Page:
Why is it so many people believe that certain colours can only be worn by boys, or by girls? I mean seriously, what exactly does a colour have to do with gender, or even sexual orientation Now.. I know this is deep seated issue, for years there have been "boys colours" and "girls colours" (although which constitutes which has changed throughout the years!) but come on, lets just think about it for a moment. In all honesty, do you think that dressing a girl in blue will make her a sword swinging train obsessed lesbian? Do you think dressing a boy in a bit of pink is going to make him start wearing heels to do the food shopping in? I really don't think that if you dress your child in a variety of colours it's going to have any bearing on their gender and sexuality. No, if anything, you'll have a much more balanced child who gets to know their own mind. Children know nothing of this type of thinking, it's only when they get exposed to the warped views of society that they start to equate things like colour or types of toys with gender.
All the time I come across this type of thinking. Photos on Instagram "Oh, my poor son has to wear my daughters pink bib.. I hope he doesn't mind wearing pink!". On a buggy fan page on Facebook "I'm looking for new textiles for my buggy, anyone selling? Boy colours like blue only please". On eBay descriptions "I'm selling this cot bedding set because I had a girl last time. I'm expecting a boy this time so I can't put him in a cot with pink bedding".
I've witnessed the beginnings of this with Ethan and it saddens me. When I was pregnant with him, I had no idea if I was having a boy or a girl. I bought clothes for the baby according to what I liked and thought looked nice, comfy, colourful and funky. I bought clothing in an array of colours knowing I'd happily put a boy or a girl in them. We painted "the baby's room" green because Pete and I like green. Not because we thought we were having a boy (apparently green falls into the "boy" category). People actually asked me when seeing it either in the flesh or in photos "will you re paint it pink if you end up having a girl?". Errrr... no!!! We like green, we thought it was a bright happy colour to have on the walls of a child's bedroom so that's what we went for.
We had a red buggy. Again, we bought that without knowing what we were having, just because we like red. I have lost count of the times that people assumed the baby I was pushing in that buggy was a girl just because it was a red buggy .People would stop and say "what a lovely baby, she's gorgeous" and I'd obviously correct them, point out that he was a he, and they'd respond with "Oh, well, I assumed it was a girl due to the red buggy!". Really?!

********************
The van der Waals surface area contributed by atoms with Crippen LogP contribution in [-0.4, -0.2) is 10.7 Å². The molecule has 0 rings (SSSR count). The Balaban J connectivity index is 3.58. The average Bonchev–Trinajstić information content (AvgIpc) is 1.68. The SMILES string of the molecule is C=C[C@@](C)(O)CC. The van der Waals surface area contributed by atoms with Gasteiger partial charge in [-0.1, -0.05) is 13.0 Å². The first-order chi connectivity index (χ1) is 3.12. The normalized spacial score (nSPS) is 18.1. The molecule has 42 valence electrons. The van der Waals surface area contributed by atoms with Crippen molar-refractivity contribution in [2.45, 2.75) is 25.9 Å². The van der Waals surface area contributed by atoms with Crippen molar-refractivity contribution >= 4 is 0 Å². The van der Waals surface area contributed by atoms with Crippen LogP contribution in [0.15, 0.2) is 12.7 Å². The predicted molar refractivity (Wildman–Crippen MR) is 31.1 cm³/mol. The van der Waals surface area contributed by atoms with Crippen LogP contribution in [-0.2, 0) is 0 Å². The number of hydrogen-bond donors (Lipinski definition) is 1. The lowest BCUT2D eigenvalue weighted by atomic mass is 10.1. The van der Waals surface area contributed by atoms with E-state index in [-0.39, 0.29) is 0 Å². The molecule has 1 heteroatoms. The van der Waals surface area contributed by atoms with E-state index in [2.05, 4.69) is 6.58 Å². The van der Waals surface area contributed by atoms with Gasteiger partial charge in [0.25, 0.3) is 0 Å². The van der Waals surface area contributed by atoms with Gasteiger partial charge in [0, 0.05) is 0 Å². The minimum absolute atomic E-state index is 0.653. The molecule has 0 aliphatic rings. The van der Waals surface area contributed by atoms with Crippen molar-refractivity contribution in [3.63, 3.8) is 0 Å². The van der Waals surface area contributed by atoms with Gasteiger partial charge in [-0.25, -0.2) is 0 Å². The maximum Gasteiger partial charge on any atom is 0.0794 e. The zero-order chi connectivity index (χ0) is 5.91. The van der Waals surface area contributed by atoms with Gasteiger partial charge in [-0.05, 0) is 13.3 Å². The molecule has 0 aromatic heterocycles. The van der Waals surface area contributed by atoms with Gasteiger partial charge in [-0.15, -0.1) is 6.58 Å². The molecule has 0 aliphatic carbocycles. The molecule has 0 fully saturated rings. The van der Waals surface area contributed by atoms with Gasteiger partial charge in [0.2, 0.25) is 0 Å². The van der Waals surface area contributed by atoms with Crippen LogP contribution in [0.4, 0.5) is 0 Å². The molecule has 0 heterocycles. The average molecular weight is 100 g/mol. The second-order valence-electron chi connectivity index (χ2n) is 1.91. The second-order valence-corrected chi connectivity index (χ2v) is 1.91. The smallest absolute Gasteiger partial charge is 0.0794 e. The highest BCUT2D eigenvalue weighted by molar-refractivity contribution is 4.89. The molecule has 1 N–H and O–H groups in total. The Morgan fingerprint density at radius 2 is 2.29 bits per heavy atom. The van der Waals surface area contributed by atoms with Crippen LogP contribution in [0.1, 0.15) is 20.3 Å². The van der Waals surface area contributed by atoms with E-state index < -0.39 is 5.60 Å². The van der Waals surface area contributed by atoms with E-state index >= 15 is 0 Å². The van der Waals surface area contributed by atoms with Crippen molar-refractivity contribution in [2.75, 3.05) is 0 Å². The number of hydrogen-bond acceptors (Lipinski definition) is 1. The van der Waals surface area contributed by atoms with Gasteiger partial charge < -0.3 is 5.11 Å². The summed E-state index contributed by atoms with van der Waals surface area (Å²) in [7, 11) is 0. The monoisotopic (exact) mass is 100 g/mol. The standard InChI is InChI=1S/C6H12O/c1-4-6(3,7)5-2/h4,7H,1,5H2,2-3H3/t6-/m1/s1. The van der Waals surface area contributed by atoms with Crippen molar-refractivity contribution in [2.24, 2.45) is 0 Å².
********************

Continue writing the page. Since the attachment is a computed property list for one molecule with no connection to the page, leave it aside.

I've always continued in the same vein, I've continued to buy Ethan clothes and toys in a variety of colours. I've never told him he couldn't have something because it was pink (I may have told him no because he doesn't need something, but that's another issue!!). He spotted a pink toy push chair in a charity shop once and asked if he could have it. I said yes - why not? Once he asked if he could push his Gloworm in that push chair to Tesco. He was dressed as a fairy at the time (he has everything in his dressing up box, Astronaut outfits to Princess dresses). Again, I said yes. Unfortunately, whilst on our way there, some young men pulled up in their car and shouted "GAY!" at him. Ethan didn't know what they meant, I don't think he even noticed, but for goodness sake, he was 2 at the time!!!!
This is what I mean by society starting to make an impression on him. Since starting preschool last September, I've noticed Ethan coming out with strange views. Views that I would never have expressed or imposed upon him. Only yesterday he told me "boys can't be beautiful, they can only be funny". How sad that has made me. I asked him where he heard that, he told me "at school". I'm not sure whether from the teachers or other children. I can't control this sort of thing. From now on, he's going to be without me for many hours a week and I won't be able to control what he's exposed to. I can only discuss things with him when he brings them up and hopefully give him the strength and understanding he needs to get through this life without becoming restricted in his thoughts by the rest of society.
It's a hard path to walk. By encouraging this way of thinking in him, I'm exposing him to the possibility of bulling and mockery by peers. What can I do though? I don't want him thinking certain things are "only for boys" or "only for girls". I want him to think that he and EVERYBODY else can do/wear/achieve what they want.
I'm not one of those parents who's trying to raise some kind of "gender neutral child. The idea of not telling your child what gender they are is not one I'm comfortable with. But equally, if Ethan wants to put on a dress or choose a pair of pink shoes, I'll happily let him.
OK. I'm sorry about that. I just needed to have a rant. I will now get on with the normal business of Trendy Tuesday. Unsurprisingly, to go with my rant today, I'm going to share photos of Ethan in pink and colourful clothing. Both recent and from a few years ago.
Pink converse - via eBay
Pink bird top - Katvig
Pink jeans - Maxomara via bebaboo.com
Pink & Yellow sleepsuit - Brights & Stripes
Purple & Red sleepsuit - Katvig
Red & Pink spotty bib - eBay
Pink & Rainbow heart bib - eBay
"Space" top - Smafolk
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